Newsweek columnist Sharon Begley describes journalists’ blueprint for writing about cancer: uplifting accounts of people whose cancer was detected early and eradicated by one of the new “rock star” therapies, and who remain alive and cancer-free decades later.[4] These upbeat stories of survival overlook the experience of people living with advanced and metastatic disease, often leaving these survivors feeling ignored and viewed as cancer’s “dirty little secret.”[2] In reality, metastatic disease has been and remains the most common cause of morbidity and mortality for people with cancer.

Based on American Cancer Society data[5] and Surveillance, Epidemiology, and End Results (SEER) stage categories,[6] an estimated 19% of the 1.5 million people diagnosed with cancer each year-more than 1 million-have distant or advanced disease at the time of diagnosis. We know that more than 500,000 Americans die each year with cancer indicated as the cause of death,[5] and we can conclude that these people lived for a time with advanced disease. Nevertheless, we cannot say how people live with advanced cancer.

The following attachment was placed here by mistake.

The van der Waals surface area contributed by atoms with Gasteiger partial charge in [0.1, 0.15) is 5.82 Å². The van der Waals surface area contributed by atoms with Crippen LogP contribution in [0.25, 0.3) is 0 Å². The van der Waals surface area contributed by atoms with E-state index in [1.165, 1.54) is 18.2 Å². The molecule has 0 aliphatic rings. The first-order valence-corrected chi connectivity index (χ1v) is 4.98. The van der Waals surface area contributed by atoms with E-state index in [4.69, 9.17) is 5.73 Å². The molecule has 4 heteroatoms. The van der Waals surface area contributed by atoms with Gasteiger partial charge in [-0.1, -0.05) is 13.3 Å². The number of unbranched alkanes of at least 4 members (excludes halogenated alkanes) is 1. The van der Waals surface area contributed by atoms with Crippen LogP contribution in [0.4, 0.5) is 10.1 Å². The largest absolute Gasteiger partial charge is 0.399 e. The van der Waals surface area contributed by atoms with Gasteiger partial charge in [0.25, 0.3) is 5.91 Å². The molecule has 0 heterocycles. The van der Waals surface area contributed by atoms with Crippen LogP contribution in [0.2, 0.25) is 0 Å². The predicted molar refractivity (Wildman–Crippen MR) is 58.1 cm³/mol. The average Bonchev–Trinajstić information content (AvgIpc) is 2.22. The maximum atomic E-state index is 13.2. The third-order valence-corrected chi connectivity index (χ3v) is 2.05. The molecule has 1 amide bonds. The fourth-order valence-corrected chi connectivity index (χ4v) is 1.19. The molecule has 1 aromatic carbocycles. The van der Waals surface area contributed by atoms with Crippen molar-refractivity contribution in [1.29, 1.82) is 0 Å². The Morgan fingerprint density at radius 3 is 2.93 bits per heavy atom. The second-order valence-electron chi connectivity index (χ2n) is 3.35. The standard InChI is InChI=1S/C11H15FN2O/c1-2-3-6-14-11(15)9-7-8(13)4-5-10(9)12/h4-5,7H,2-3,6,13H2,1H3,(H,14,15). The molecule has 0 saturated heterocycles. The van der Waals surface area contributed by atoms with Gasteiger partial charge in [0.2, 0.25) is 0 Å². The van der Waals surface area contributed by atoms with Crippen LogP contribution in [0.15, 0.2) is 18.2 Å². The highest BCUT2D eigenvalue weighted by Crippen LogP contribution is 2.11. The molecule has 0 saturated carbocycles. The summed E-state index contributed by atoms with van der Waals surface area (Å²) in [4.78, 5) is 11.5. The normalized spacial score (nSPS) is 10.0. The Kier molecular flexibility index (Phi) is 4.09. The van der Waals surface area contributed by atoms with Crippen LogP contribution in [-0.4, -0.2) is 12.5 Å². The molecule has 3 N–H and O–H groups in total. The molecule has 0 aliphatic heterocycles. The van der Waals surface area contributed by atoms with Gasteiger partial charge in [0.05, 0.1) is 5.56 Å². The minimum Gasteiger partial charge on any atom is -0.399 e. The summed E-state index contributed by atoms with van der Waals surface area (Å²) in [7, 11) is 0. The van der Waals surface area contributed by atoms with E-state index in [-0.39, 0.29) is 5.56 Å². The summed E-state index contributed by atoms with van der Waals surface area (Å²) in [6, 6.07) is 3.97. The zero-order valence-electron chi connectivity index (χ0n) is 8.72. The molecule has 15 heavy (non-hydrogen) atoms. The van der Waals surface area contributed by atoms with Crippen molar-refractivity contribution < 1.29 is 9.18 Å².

In the preface to her book, Ready to Live: Prepared to Die,[7] Amy Harwell tells of her response to the question she is often asked: “What’s your secret to being at peace with your diagnosis of advanced cancer?” Her “secret” is simple: “I had worked through my dying to go on with my living. I believe that once we have prepared to die, we are really freed to live in whatever time we have left.” Harwell uses the metaphor of taking a journey, providing details of the tasks associated with preparing to die, such as working through the many choices confronting people living with advanced disease-preparing advance directive documents and instructions, exploring questions related to so-called heroic efforts and suicide, and a host of other fears. Nessa Coyle’s work exploring needs among people receiving palliative care, revealed the dimensions of what she calls the “hard work of living in the face of death,”[8] and reflects Harwell’s experience in many ways.

Needs of People With Advanced Cancer: What Is Known?